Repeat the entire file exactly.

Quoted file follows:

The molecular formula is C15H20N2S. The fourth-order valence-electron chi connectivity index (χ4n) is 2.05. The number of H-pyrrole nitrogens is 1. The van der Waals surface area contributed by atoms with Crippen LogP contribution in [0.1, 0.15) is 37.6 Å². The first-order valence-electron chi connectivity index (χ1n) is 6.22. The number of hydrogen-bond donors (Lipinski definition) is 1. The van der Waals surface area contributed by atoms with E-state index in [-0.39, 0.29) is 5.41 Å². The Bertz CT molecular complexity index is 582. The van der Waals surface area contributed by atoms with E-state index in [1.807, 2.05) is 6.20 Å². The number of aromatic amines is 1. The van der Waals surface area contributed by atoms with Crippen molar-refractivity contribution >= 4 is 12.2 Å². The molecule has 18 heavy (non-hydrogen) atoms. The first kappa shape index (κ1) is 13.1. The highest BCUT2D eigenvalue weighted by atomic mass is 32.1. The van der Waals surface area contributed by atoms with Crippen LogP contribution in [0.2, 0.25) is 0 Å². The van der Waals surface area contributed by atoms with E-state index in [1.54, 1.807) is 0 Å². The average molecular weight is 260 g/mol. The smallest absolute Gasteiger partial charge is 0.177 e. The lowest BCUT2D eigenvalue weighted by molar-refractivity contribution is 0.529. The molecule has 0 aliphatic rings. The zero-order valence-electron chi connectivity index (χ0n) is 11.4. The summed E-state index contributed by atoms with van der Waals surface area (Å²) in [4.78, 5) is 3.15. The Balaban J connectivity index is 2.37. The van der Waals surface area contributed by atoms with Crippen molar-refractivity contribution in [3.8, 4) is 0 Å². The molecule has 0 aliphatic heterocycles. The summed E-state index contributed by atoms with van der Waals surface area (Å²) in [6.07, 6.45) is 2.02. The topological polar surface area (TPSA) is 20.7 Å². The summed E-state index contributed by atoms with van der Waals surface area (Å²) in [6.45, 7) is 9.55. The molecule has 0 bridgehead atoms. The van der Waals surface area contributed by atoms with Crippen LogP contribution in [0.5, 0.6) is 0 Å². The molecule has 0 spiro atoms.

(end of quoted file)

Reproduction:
The molecular formula is C15H20N2S. The fourth-order valence-electron chi connectivity index (χ4n) is 2.05. The number of H-pyrrole nitrogens is 1. The van der Waals surface area contributed by atoms with Crippen LogP contribution in [0.1, 0.15) is 37.6 Å². The first-order valence-electron chi connectivity index (χ1n) is 6.22. The number of hydrogen-bond donors (Lipinski definition) is 1. The van der Waals surface area contributed by atoms with E-state index in [-0.39, 0.29) is 5.41 Å². The Bertz CT molecular complexity index is 582. The van der Waals surface area contributed by atoms with E-state index in [1.807, 2.05) is 6.20 Å². The number of aromatic amines is 1. The van der Waals surface area contributed by atoms with Crippen molar-refractivity contribution >= 4 is 12.2 Å². The molecule has 18 heavy (non-hydrogen) atoms. The first kappa shape index (κ1) is 13.1. The highest BCUT2D eigenvalue weighted by atomic mass is 32.1. The van der Waals surface area contributed by atoms with Crippen LogP contribution in [0.2, 0.25) is 0 Å². The van der Waals surface area contributed by atoms with E-state index in [1.54, 1.807) is 0 Å². The average molecular weight is 260 g/mol. The smallest absolute Gasteiger partial charge is 0.177 e. The lowest BCUT2D eigenvalue weighted by molar-refractivity contribution is 0.529. The molecule has 0 aliphatic rings. The zero-order valence-electron chi connectivity index (χ0n) is 11.4. The summed E-state index contributed by atoms with van der Waals surface area (Å²) in [4.78, 5) is 3.15. The Balaban J connectivity index is 2.37. The van der Waals surface area contributed by atoms with Crippen molar-refractivity contribution in [3.8, 4) is 0 Å². The molecule has 0 aliphatic heterocycles. The summed E-state index contributed by atoms with van der Waals surface area (Å²) in [6.07, 6.45) is 2.02. The topological polar surface area (TPSA) is 20.7 Å². The summed E-state index contributed by atoms with van der Waals surface area (Å²) in [6.45, 7) is 9.55. The molecule has 0 bridgehead atoms. The van der Waals surface area contributed by atoms with Crippen LogP contribution in [0.5, 0.6) is 0 Å². The molecule has 0 spiro atoms.